Initial sessions focused on regulating the patient's food intake for nutritional adequacy. When this was established, sessions focused on using cognitive and behavioral strategies to challenge unhelpful beliefs about food and eating (i.e., behavioral experiments to test previously avoided food or food that appeared in the binge episodes), as well as body image concerns (i.e., survey to test beliefs such as “I am fat” and “I am ugly,” positivity logging, behavioral experiments to test perceived benefits of upward social comparison). The patient's beliefs relating to his feminine appearance (i.e., “I look feminine”), however, were not challenged using behavioral experiments. Instead, motivational interviewing techniques were introduced in session seven so that the patient sat with the discomfort of his feminine appearance without to engaging in eating disordered behaviors. These skills included reviewing the pros and cons, checking the facts and modified TIPP (Temperature, Intense exercise, Paced breathing and Paired muscle relaxation: Linehan, 2018). Intense exercise was not recommended to this patient given its potential for use as a compensatory behavior.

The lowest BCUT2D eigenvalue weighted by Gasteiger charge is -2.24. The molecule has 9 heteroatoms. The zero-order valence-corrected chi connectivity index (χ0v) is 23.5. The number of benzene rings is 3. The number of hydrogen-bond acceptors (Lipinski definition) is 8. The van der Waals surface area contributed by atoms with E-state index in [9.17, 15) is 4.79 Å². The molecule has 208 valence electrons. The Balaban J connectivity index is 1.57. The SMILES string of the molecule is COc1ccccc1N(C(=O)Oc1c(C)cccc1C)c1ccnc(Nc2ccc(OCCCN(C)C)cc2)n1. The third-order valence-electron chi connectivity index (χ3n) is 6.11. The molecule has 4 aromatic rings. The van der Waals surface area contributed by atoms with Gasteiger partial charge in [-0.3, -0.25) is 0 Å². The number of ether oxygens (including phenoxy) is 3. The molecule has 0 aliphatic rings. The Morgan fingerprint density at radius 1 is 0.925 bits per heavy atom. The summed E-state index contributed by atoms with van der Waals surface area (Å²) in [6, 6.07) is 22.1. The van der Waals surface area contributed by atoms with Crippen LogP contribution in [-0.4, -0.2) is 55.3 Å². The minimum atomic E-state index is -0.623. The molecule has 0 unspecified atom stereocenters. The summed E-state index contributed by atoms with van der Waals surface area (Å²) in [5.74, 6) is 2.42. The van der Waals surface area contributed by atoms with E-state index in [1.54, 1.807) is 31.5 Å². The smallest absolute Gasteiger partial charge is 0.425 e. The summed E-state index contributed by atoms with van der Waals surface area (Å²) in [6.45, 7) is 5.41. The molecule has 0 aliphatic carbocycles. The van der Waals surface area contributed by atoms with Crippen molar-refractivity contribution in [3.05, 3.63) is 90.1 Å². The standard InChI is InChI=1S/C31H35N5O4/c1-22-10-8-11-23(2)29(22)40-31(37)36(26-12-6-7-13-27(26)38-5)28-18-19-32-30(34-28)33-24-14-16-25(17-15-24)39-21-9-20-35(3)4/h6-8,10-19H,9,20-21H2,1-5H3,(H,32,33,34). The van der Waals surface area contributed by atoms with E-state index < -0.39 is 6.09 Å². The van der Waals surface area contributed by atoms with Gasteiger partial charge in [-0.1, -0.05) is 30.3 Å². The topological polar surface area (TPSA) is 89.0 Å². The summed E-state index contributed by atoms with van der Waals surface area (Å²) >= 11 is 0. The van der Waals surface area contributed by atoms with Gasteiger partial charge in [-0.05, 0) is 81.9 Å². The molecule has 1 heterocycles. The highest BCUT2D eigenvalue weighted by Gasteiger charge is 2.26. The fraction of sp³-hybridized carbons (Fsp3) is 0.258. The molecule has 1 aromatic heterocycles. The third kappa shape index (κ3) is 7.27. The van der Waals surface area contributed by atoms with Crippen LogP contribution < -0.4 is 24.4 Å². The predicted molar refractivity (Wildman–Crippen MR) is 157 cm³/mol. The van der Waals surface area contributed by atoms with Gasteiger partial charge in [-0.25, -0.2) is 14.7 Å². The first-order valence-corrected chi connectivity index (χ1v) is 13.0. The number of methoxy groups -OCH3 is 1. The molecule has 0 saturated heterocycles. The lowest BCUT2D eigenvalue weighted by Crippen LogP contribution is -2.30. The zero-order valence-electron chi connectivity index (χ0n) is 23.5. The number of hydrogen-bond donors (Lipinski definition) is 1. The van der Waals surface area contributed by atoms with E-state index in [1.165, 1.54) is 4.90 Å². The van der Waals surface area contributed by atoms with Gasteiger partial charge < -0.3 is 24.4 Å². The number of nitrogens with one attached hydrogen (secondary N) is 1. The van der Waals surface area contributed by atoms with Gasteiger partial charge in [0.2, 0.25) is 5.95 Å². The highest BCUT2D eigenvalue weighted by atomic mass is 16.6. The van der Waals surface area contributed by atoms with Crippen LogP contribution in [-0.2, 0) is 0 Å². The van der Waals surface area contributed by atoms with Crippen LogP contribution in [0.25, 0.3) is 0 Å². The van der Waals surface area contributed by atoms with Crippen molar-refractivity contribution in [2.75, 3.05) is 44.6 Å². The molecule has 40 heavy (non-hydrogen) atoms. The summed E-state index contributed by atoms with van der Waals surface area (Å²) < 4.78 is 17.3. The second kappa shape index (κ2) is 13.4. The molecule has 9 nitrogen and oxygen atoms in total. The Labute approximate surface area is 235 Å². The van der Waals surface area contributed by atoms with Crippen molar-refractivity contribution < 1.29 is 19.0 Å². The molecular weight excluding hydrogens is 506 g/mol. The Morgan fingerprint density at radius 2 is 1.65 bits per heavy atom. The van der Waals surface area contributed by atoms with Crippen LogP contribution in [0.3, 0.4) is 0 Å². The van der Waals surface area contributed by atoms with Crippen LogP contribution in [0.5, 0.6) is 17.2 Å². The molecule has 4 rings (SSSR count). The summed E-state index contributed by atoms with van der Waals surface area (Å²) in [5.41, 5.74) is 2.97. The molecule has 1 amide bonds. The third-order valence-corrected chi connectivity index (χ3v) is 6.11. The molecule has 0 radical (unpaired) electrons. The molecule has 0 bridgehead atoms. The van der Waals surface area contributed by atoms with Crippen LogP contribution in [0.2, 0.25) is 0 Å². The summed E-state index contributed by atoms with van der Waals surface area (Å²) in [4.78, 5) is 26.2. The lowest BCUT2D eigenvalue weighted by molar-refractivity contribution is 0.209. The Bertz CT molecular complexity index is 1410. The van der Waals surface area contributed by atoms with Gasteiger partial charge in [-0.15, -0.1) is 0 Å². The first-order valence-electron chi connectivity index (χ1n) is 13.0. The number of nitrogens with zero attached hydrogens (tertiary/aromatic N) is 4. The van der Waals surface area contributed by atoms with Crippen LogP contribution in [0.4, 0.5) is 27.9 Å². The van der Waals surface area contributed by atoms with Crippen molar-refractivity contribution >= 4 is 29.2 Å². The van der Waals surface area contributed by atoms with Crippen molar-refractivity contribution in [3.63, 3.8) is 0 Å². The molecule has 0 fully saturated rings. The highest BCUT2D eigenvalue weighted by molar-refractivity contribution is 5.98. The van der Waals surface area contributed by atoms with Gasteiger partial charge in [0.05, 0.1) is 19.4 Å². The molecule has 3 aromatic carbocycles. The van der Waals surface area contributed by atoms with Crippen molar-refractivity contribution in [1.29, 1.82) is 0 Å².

The patient eliminated binging and purging from the second treatment session and had maintained this at the 3-month follow-up. He increased the quantity and variety of foods he was eating, and in doing so challenged his beliefs that feared foods would lead to weight gain and bingeing. He reported that the feelings of shame associated with eating had reduced and this change was also reflected in an elimination of subjective binges. In relation to body image concerns, he successfully reduced the frequency he compared himself to masculine males (his desired ideal) and became less concerned with what others were thinking about his appearance. He also reported that he was more easily able to sit with the discomfort associated with his feminine body type.